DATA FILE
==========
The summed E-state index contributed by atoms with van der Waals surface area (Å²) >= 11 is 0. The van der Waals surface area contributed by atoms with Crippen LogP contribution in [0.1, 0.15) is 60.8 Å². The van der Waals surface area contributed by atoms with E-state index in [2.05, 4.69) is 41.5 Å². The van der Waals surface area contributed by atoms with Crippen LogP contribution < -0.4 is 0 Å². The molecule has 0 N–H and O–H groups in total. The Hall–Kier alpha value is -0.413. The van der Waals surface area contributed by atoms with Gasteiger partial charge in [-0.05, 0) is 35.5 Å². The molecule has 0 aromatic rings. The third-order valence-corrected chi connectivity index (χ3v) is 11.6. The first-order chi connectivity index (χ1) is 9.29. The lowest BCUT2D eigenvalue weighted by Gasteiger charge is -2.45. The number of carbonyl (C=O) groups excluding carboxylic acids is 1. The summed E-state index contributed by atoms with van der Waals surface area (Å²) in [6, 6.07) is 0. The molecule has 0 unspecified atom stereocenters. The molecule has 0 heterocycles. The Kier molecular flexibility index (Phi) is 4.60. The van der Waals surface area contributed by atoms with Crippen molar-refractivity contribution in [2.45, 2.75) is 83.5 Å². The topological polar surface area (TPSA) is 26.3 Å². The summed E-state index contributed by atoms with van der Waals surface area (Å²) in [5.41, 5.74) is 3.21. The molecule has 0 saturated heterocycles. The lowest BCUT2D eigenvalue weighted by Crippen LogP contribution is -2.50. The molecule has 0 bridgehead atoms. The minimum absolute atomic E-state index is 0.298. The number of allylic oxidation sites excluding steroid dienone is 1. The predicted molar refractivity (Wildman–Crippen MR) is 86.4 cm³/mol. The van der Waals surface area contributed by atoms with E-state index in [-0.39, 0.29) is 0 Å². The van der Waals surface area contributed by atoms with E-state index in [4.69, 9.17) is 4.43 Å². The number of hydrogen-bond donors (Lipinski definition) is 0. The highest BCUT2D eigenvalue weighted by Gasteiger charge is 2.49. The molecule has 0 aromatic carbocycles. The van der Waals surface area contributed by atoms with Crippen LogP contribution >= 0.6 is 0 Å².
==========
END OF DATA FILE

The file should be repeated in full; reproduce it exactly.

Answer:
The summed E-state index contributed by atoms with van der Waals surface area (Å²) >= 11 is 0. The van der Waals surface area contributed by atoms with Crippen LogP contribution in [0.1, 0.15) is 60.8 Å². The van der Waals surface area contributed by atoms with E-state index in [2.05, 4.69) is 41.5 Å². The van der Waals surface area contributed by atoms with Crippen LogP contribution < -0.4 is 0 Å². The molecule has 0 N–H and O–H groups in total. The Hall–Kier alpha value is -0.413. The van der Waals surface area contributed by atoms with Gasteiger partial charge in [-0.05, 0) is 35.5 Å². The molecule has 0 aromatic rings. The third-order valence-corrected chi connectivity index (χ3v) is 11.6. The first-order chi connectivity index (χ1) is 9.29. The lowest BCUT2D eigenvalue weighted by Gasteiger charge is -2.45. The number of carbonyl (C=O) groups excluding carboxylic acids is 1. The summed E-state index contributed by atoms with van der Waals surface area (Å²) in [6, 6.07) is 0. The molecule has 0 unspecified atom stereocenters. The molecule has 0 heterocycles. The Kier molecular flexibility index (Phi) is 4.60. The van der Waals surface area contributed by atoms with Crippen molar-refractivity contribution in [2.45, 2.75) is 83.5 Å². The topological polar surface area (TPSA) is 26.3 Å². The summed E-state index contributed by atoms with van der Waals surface area (Å²) in [5.41, 5.74) is 3.21. The molecule has 0 saturated heterocycles. The lowest BCUT2D eigenvalue weighted by Crippen LogP contribution is -2.50. The molecule has 0 bridgehead atoms. The minimum absolute atomic E-state index is 0.298. The number of allylic oxidation sites excluding steroid dienone is 1. The predicted molar refractivity (Wildman–Crippen MR) is 86.4 cm³/mol. The van der Waals surface area contributed by atoms with E-state index in [-0.39, 0.29) is 0 Å². The van der Waals surface area contributed by atoms with E-state index in [4.69, 9.17) is 4.43 Å². The number of hydrogen-bond donors (Lipinski definition) is 0. The highest BCUT2D eigenvalue weighted by Gasteiger charge is 2.49. The molecule has 0 aromatic carbocycles. The van der Waals surface area contributed by atoms with Crippen LogP contribution >= 0.6 is 0 Å².